The holding continued through much of the rest of the fight and by the end of round 4 it was clear that the tactic had frustrated and unsettled the challenger, with the referee basically allowing the champion to hold every time the two were close. Not only was Chavez able to get away with the holding but she was also able to get a way with a shot on the break in round 4 and seemed happy to use frequent headlocks through the fight. Chavez, when she let her hands go, had success but the reality was that she seemed happier to hold than to actually fight which made a sloppy fight sloppier whilst Fujioka looked for a KO shot with everything she threw, landing some and missing others.
It wasn't until round 6 that Chavez seemed happy to actually have an exchange, in fact there was several through the round. One of which saw the fighters heads collide with Fujioka going down following the head clash. Despite the referee having a great view of the action he called it a legitimate knockdown, securing a 10-8 round for the home fighter who had been leading on 2 of the cards when the open scoring kicked in at the end of round 4, opening up a wider lead with the knockdown call.
The headlocks returned in round 7 ad the bout broke down into a real mess of a contest with more holding and clinching than punching. It was ridiculous that the referee seemed to do nothing about the action, or lack of, an gave neither fighter any warning about the holding which had destroyed a bout that promised a lot. Despite destroying the "fight" it was a tactic that had impressed the judges who all had Chavez leading after 8 rounds, with cards of 78-73, twice, and 77-74. It was clear that Fujioka would need a KO in the final 2 rounds.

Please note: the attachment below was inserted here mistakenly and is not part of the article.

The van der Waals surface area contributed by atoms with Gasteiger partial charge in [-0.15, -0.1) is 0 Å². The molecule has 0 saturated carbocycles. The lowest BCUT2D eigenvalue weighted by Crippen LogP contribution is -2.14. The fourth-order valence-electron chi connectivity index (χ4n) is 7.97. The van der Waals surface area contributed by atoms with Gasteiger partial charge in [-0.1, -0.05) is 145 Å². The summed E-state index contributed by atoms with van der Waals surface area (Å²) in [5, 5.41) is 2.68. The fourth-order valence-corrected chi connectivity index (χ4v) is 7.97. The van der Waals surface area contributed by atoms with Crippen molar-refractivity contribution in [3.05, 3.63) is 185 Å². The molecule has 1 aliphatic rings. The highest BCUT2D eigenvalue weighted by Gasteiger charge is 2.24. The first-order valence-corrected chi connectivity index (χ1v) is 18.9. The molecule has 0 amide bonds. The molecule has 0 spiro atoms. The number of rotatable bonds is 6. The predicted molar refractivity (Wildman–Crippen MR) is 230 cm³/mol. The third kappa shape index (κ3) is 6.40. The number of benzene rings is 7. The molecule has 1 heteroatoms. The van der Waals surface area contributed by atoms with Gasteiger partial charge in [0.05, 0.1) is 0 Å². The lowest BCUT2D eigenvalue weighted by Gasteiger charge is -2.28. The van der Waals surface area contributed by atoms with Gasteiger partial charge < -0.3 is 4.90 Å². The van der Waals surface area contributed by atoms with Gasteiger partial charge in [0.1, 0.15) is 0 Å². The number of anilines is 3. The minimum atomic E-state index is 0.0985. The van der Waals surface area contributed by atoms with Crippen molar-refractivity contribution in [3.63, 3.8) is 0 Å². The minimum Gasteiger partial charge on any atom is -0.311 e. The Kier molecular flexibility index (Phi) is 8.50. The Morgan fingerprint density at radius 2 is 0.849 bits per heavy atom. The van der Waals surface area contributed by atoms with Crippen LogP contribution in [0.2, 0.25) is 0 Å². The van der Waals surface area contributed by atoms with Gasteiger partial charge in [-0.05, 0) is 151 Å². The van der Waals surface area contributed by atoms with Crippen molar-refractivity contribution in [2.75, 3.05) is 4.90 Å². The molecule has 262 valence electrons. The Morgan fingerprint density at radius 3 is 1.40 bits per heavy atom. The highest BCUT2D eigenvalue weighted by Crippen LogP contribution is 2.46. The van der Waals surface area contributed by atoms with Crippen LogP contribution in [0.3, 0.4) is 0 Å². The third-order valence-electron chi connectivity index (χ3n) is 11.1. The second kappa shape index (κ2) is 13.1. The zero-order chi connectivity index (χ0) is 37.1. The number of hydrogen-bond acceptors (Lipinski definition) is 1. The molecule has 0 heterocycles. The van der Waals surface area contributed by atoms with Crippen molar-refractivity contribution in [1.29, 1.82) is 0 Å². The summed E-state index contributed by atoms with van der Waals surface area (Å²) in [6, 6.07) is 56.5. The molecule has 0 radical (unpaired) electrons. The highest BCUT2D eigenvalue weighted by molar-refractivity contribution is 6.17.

Fujioka had some great success in round 9, a round in which she managed to shake up Chavez on two occasions, but follow up attacks were thwarted by the spoiling of the champion who saw out the round, and was inexplicably given the round by at least one of the judges. Fujioka's hunt for the KO continued into the final round, but it was clear she wasn't going to get it, the best she got was the referee finally deducting a point for holding from Chavez, to give the challenger a 10-8 round. By then however it was too little too late.
At the final bell Fujioka's frustrations were clear, as was the result, with Chavez taking the unanimous decision with cards of 95-93, 94-93 and 96-92. Cards that ended up looking close, due to the eventual point deduction. Were it not for the awful refereeing of the contest however we could have had a very, very, different outcome.
For Chavez the victory further enhances her great legacy. The performance may have been an embarrassing one for such an amazing boxer, but that doesn't change the result and it adds Fujioka's name to the other great names that litter her record, and it also sees her making the 4th defense of her title. When she let her hands go she looked the world class fighter that we all know she is, unfortunately those moments were few and far between with more spoiling than fighting from the Mexican star.
For Fujioka it's a second failed attempt at a Flyweight title title, and the second loss in a close bout on the road at the weight. It's fair to say that she may not decide to take the next offer to face a champion on the road after this bout, and although she failed to become Japan's first 4-weight world champion we suspect she'll continue to hunt a Flyweight title before hanging up her gloves.